Here are the "S" and "D" from the chosen outline font.

All the glass has been cut and my signature is completed.  Each piece of glass has been placed on top of the pattern. I've added four "fences" or metal guards to each side.  These will serve to keep the piece "square" as I continue working.

Here I'm applying adhesive 7/32" black-backed copper foil to the border of each piece of glass.  I'm using black-backed foil because of the clear glass.  After the black patina has been applied to the solder, the inside of the foil will not be visible through the glass.

Each piece of glass has now been foiled.  The fences are still in place.  I'm now applying liquid "flux" to the copper foil.  This is a catalyst which enables the solder to flow freely over the foil.

Next, I'm doing the "tack soldering" whereby I melt on a small dot of solder to the intersections of the glass.  This serves to lock the pieces together.

Now that the pieces are "tack soldered" and securely bonded, I removed the fence and slid the paper pattern (the "cartoon") out from under it.  Since the piece is free from the fences, I can move it around and have more angles from which to solder the front and back.

Here I've soldered the front.  After that's completed, I used a neutralizing spray to remove the caustic liquid flux.

I'm holding a piece of metal "channel" which is a thin "U" shaped length of zinc.  I've measured and cut some of this channel into four pieces and pinned it to the border. Then I soldered the border to the existing solder lines so that they are firmly bonded.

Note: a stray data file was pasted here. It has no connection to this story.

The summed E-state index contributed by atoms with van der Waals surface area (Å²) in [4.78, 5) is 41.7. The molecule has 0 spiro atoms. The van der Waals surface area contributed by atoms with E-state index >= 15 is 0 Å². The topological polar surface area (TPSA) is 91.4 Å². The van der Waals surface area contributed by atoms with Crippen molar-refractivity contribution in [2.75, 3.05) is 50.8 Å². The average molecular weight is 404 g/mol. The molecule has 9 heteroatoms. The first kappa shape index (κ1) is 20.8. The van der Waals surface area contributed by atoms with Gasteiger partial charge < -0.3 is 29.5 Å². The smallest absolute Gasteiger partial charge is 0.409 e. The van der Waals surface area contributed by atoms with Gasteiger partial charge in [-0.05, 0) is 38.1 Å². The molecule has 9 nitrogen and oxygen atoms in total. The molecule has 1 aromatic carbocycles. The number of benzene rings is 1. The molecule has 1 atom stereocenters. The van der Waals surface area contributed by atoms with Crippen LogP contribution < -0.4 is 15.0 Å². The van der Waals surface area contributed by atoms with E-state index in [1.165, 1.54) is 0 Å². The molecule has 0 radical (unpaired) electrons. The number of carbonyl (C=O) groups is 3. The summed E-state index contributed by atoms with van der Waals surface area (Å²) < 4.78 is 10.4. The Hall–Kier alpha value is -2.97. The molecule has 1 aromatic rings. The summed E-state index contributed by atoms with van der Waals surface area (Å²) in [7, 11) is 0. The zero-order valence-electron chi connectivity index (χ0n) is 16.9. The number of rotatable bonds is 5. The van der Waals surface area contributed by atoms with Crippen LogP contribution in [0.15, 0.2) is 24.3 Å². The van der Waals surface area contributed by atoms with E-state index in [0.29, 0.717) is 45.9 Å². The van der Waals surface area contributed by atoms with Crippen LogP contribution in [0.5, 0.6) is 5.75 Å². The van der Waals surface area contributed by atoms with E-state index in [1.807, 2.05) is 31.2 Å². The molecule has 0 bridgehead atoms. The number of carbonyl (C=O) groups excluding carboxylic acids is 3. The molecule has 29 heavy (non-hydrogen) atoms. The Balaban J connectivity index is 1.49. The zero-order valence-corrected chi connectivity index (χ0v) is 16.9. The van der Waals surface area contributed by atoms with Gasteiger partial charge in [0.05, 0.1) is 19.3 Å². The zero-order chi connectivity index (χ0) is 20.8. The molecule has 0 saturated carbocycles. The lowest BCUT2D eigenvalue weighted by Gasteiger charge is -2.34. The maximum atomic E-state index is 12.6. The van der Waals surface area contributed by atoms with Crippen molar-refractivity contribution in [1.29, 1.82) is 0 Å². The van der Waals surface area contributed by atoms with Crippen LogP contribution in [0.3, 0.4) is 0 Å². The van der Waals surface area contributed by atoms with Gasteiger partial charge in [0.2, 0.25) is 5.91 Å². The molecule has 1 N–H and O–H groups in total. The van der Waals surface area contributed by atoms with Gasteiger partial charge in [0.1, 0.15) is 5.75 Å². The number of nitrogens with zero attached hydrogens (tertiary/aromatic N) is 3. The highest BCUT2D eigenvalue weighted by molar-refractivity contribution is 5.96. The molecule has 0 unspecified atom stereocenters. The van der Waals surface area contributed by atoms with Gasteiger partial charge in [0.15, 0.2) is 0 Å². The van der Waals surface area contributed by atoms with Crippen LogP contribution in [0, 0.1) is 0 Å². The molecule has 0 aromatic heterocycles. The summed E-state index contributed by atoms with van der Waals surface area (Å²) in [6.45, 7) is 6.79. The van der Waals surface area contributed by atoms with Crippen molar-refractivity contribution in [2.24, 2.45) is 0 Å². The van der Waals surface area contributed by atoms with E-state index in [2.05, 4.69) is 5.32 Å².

Since the frame is now in place, I've created two hooks using 20 gauge copper wire.  In order to get round circles, I wrapped the wire around the end of one of my pens.  

I applied liquid flux to the hooks and "tinned" them by adding a small bit of solder to the entire hook.  Then I added a small blob of solder below the corner.  I held each hook with needle nose pliers, then sank the hook into the solder using the hot soldering iron.  Here is one of the hooks after the back had been patina-ed.

Here's a close up view which shows the textures of the glass.
Now that the piece has been fully soldered on both sides and thoroughly cleaned, I'm applying black patina to all of the solder and to the frame.  The patina is a chemical which instantly turns the solder black.  After its allowed to set, I sprayed it again with the neutralizer. After the piece is completely dry, I applied "stained glass finishing compound" to the entire piece.  This is a light wax which protects the patina and gives the glass a nice shine.

And here is the finished gift, before the wax has been applied.  It's against a white background.  

And here it is, finished and in the sunlight.  Now the beauty, textures and true colors of the glass can be seen. Congratulations on your move, good friends!  I'm so happy for you!
For more information on my other projects, please click here to visit my website.